A scholar pauses at the juncture of paved paths oriented at right-angles, the one to his left leading to steps and a platform beyond. In contrast to the calm, even meditative image of the figure, his surroundings provide a riot of textures in the various foliages of the surrounding mimosa and other trees, a juxtaposition that emphasizes his reserved demeanor.
Such great emphasis on the textures of tree foliage can be found in other paintings of the 12th century, such as one leaf from the “Mao-shih” of Ma Ho-chih (d. ca. 1190) (fig. 1), another by the same artist from the “Odes of Chou” (fig. 2), “Summer Mist along Lake” 1100 (fig. 3) by Chao Ling-jang (active ca.1170-1100), and even the “Sakyamuni beneath Blossoming Trees” (fig. 4) attributed to Ch’en Yung-chih (active early 11th century). It can also be noted that the compositions of paintings of this period are more filled and less spacious than they would become by the 13th century and the end of the Southern Sung era when pictorial space itself became an active element of compositions.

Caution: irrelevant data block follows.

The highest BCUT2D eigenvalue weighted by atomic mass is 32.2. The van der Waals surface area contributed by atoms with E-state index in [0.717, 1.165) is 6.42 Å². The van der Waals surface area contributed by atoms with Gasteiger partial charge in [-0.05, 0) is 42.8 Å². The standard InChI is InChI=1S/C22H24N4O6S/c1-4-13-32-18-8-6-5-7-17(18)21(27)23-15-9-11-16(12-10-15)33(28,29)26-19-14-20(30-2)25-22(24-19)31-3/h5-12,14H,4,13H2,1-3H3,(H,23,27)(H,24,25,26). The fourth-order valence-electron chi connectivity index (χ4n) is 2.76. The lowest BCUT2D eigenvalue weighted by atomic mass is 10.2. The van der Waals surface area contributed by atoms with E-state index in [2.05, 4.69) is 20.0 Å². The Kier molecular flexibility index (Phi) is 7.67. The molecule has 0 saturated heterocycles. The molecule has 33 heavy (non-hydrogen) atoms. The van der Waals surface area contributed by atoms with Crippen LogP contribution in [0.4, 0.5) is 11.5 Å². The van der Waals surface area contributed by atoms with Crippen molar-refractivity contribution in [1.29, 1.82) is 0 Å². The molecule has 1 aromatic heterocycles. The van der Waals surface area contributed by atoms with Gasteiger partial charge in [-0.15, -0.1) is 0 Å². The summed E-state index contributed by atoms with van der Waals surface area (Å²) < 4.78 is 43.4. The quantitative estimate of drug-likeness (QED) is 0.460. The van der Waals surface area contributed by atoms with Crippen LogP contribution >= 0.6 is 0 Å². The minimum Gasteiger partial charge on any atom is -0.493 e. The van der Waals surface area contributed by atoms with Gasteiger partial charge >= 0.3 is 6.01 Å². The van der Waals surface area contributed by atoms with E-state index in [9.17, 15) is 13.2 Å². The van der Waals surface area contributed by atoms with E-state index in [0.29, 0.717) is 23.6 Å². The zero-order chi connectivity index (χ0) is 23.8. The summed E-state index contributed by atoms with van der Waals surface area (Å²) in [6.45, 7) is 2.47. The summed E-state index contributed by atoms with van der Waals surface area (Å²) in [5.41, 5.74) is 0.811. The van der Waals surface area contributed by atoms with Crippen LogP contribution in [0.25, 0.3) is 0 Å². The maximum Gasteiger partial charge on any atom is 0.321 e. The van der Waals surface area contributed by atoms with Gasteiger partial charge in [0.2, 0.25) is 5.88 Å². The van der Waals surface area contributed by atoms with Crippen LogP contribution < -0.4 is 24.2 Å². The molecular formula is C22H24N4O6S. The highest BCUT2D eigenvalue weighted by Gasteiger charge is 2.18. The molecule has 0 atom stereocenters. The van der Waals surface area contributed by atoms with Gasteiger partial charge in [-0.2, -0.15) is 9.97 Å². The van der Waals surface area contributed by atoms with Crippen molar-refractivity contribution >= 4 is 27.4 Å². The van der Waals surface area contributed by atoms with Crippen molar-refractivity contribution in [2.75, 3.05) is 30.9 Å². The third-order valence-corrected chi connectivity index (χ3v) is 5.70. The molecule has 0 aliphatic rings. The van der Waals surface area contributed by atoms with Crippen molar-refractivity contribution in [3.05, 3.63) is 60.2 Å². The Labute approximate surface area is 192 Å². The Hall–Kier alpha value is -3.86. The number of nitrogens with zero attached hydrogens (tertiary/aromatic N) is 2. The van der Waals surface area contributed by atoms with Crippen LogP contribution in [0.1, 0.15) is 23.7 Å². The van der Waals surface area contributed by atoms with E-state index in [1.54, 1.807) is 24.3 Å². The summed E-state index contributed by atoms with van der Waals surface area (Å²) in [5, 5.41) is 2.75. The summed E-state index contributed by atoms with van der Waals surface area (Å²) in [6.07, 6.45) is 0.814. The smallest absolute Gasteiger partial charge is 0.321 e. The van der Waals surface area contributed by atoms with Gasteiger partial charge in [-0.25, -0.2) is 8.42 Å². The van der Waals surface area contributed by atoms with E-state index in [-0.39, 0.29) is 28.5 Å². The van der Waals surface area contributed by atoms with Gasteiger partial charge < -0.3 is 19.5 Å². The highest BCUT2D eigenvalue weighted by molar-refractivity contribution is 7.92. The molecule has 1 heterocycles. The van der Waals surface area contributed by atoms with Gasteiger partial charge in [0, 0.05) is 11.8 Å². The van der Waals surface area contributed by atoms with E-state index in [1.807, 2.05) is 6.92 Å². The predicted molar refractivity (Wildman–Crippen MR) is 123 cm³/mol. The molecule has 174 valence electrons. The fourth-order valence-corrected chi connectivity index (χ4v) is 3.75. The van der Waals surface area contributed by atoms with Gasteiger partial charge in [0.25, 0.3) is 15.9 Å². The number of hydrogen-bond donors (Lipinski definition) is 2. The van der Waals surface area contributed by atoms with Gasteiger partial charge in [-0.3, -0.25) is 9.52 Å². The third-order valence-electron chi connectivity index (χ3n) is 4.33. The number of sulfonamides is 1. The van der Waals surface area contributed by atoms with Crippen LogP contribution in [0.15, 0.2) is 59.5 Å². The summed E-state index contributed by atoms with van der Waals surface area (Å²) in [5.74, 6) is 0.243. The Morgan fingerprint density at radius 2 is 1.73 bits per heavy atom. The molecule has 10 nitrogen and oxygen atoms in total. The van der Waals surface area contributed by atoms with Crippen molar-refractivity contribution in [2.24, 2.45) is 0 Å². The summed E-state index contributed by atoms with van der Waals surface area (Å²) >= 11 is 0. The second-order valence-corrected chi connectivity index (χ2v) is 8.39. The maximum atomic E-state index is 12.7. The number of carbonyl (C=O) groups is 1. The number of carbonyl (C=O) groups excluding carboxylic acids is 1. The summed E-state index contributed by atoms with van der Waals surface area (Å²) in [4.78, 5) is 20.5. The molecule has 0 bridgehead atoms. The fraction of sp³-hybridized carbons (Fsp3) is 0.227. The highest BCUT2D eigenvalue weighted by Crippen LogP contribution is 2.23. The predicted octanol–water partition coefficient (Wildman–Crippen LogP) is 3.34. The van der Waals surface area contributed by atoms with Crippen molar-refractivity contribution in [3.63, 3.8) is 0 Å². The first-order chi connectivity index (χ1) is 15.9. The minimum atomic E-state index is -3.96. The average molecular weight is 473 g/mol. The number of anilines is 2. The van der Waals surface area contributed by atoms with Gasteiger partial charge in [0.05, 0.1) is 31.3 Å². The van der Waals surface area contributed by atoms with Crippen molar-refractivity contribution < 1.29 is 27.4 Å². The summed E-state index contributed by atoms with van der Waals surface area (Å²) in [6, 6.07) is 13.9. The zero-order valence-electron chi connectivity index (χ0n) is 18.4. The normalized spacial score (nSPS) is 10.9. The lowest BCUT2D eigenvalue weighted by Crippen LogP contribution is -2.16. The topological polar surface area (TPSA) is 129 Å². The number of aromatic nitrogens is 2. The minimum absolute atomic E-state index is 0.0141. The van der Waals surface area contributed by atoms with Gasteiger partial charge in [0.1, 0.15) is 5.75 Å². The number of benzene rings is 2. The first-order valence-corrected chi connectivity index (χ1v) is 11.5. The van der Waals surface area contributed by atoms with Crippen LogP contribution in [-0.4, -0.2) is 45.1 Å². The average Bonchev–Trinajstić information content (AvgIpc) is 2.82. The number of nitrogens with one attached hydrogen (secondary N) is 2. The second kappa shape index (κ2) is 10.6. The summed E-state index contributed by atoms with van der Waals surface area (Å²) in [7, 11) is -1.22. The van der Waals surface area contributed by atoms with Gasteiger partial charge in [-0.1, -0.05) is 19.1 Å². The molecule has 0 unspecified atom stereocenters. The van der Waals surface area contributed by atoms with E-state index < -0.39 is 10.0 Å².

Fig. 1. Ma Ho-chih: “Mao-shih,” detail after Museum of Fine Arts Boston, New York, 1969, pl. 99.
Fig. 2. Ma Ho-chih: “Odes of Chou,” detail, after Chung- kuo Ku-tai Shu-hua T’u-mu, , Beijing, 1997, vol. 15, p. 35, no. 1-033-5.
Fig. 3. Chao Ling-jang: “Summer Mist along Lake,” detail, 1100, after Museum of Fine Arts Boston, , New York, 1969, pl. 96.
Fig. 4. Ch’en Yung-chih, att.: “Sakyamuni beneath Blossoming Trees,” after Museum of Fine Arts Boston, , New York, 1969, pl. 73.